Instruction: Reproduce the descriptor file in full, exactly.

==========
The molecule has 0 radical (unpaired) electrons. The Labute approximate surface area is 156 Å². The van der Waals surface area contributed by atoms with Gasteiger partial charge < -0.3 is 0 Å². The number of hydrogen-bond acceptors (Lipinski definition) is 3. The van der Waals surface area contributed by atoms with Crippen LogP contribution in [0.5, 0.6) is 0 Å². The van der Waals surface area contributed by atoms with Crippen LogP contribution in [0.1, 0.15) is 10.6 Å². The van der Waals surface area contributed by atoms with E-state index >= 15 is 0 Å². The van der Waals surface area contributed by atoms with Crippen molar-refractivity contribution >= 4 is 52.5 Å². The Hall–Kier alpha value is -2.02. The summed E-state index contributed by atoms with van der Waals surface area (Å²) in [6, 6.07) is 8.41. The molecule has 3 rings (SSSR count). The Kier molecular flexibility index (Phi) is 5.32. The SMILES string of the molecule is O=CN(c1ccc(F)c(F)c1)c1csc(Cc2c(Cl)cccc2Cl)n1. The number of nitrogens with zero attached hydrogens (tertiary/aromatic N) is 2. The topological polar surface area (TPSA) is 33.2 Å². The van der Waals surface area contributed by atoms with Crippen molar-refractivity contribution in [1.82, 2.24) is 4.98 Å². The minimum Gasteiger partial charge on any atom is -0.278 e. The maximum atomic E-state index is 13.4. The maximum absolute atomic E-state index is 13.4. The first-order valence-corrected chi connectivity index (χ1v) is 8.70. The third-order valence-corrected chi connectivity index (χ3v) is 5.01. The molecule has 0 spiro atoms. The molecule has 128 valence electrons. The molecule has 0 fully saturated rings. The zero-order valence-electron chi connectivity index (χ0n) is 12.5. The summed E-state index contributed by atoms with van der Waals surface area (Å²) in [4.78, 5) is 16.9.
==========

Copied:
The molecule has 0 radical (unpaired) electrons. The Labute approximate surface area is 156 Å². The van der Waals surface area contributed by atoms with Gasteiger partial charge < -0.3 is 0 Å². The number of hydrogen-bond acceptors (Lipinski definition) is 3. The van der Waals surface area contributed by atoms with Crippen LogP contribution in [0.5, 0.6) is 0 Å². The van der Waals surface area contributed by atoms with Crippen LogP contribution in [0.1, 0.15) is 10.6 Å². The van der Waals surface area contributed by atoms with E-state index >= 15 is 0 Å². The van der Waals surface area contributed by atoms with Crippen molar-refractivity contribution >= 4 is 52.5 Å². The Hall–Kier alpha value is -2.02. The summed E-state index contributed by atoms with van der Waals surface area (Å²) in [6, 6.07) is 8.41. The molecule has 3 rings (SSSR count). The Kier molecular flexibility index (Phi) is 5.32. The SMILES string of the molecule is O=CN(c1ccc(F)c(F)c1)c1csc(Cc2c(Cl)cccc2Cl)n1. The number of nitrogens with zero attached hydrogens (tertiary/aromatic N) is 2. The topological polar surface area (TPSA) is 33.2 Å². The van der Waals surface area contributed by atoms with Crippen molar-refractivity contribution in [1.82, 2.24) is 4.98 Å². The minimum Gasteiger partial charge on any atom is -0.278 e. The maximum atomic E-state index is 13.4. The maximum absolute atomic E-state index is 13.4. The first-order valence-corrected chi connectivity index (χ1v) is 8.70. The third-order valence-corrected chi connectivity index (χ3v) is 5.01. The molecule has 0 spiro atoms. The molecule has 128 valence electrons. The molecule has 0 fully saturated rings. The zero-order valence-electron chi connectivity index (χ0n) is 12.5. The summed E-state index contributed by atoms with van der Waals surface area (Å²) in [4.78, 5) is 16.9.